Making a Blog With Flutter and Hugo

Lets begin with a quick description for Flutter Web and Hugo, and then provide an overview and motivation for using these two technologies together.


Flutter Web: is a code-compatible implementation of Flutter that is rendered using standards-based web technologies: HTML,CSS and JavaScript. With Flutter for web, you can compile existing Flutter code written in Dart into a client experience that can be embedded in the browser and deployed to any web server. You can use all the features of Flutter, and you don’t need a browser plug-in.

Hugo: is one of the most popular open-source static site generators. With its amazing speed and flexibility, Hugo makes building websites fun again. Hugo is written in Go (aka Golang).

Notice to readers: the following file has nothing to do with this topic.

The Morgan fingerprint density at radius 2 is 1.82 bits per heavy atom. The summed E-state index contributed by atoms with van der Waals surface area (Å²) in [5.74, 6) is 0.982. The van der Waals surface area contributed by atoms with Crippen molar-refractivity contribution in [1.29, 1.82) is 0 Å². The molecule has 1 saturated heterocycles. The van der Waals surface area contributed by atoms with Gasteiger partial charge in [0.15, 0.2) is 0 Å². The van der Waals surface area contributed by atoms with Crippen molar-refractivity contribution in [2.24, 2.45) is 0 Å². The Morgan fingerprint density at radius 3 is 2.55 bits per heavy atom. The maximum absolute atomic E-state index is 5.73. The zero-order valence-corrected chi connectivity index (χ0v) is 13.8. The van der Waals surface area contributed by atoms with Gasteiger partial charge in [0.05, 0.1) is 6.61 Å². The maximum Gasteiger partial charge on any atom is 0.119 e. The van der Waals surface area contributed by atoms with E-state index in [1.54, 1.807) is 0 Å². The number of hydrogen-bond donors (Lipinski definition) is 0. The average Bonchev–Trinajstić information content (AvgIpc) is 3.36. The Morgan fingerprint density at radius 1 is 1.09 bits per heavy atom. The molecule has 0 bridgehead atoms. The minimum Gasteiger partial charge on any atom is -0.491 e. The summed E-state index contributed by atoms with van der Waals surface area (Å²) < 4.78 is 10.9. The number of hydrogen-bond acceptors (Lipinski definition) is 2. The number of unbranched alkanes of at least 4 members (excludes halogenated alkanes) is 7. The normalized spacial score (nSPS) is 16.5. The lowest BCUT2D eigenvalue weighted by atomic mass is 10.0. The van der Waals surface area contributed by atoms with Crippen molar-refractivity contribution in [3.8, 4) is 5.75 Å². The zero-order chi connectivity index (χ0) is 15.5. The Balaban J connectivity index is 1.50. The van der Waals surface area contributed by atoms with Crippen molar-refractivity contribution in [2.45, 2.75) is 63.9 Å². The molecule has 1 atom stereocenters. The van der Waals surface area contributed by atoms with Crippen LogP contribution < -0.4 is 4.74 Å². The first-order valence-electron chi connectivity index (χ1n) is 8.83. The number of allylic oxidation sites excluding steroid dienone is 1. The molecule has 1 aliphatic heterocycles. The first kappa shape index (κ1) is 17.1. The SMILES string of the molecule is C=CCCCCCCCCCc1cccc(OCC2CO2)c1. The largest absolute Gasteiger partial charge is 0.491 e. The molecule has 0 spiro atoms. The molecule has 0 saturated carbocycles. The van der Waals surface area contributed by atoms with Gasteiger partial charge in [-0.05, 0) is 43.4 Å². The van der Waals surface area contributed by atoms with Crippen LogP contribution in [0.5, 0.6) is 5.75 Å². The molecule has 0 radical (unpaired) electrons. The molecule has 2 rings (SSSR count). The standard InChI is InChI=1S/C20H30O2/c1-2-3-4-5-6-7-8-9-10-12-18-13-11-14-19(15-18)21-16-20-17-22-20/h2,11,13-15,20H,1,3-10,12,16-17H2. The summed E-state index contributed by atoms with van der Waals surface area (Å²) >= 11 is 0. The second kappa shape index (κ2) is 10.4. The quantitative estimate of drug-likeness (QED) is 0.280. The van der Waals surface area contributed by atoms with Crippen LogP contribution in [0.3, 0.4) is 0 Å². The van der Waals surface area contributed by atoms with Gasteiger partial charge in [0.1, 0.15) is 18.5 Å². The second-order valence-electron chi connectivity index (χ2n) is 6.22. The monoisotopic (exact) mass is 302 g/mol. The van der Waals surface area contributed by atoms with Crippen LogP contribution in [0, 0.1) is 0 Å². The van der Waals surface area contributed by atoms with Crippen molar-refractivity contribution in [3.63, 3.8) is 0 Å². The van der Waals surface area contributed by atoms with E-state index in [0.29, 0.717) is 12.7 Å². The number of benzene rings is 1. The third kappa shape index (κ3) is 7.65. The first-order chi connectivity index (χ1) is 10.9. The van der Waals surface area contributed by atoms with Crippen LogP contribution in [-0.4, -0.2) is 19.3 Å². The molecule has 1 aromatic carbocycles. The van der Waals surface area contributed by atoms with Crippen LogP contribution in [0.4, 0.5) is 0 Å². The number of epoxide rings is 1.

The FunWith website and blog are companions for the Fun with Flutter YouTube channel. So using Flutter Web seemed like an obvious choice as it serves the dual purpose of function and learning (for myself as well as others).

The use of Hugo came more from need than desire. Flutter Web is still in early stages and as a result I wanted to ensure that the content I produce has a safe place to live; come in Hugo. While at the same time I wanted to expose that content to the Flutter web application and make use of Flutter as much as I could; come in Hugo as an API.

Why not both meme

Lastly, I did not want to make unnecessary work for myself. Frameworks like Hugo, Ghost, Jekyll, etc, are made in such a way that they are easily configurable, fast, and most important it’s easy to produce content on.

My vision was that I could make a normal blog post, save it on the FunWith blog, and auto-magically the FunWith app should be updated to reflect the change and expose the new blog content.

Motivation and expectations set - let’s jump into the code.

The Code

The main reason you’re here. Both the blog and site are open source so take a look if you want!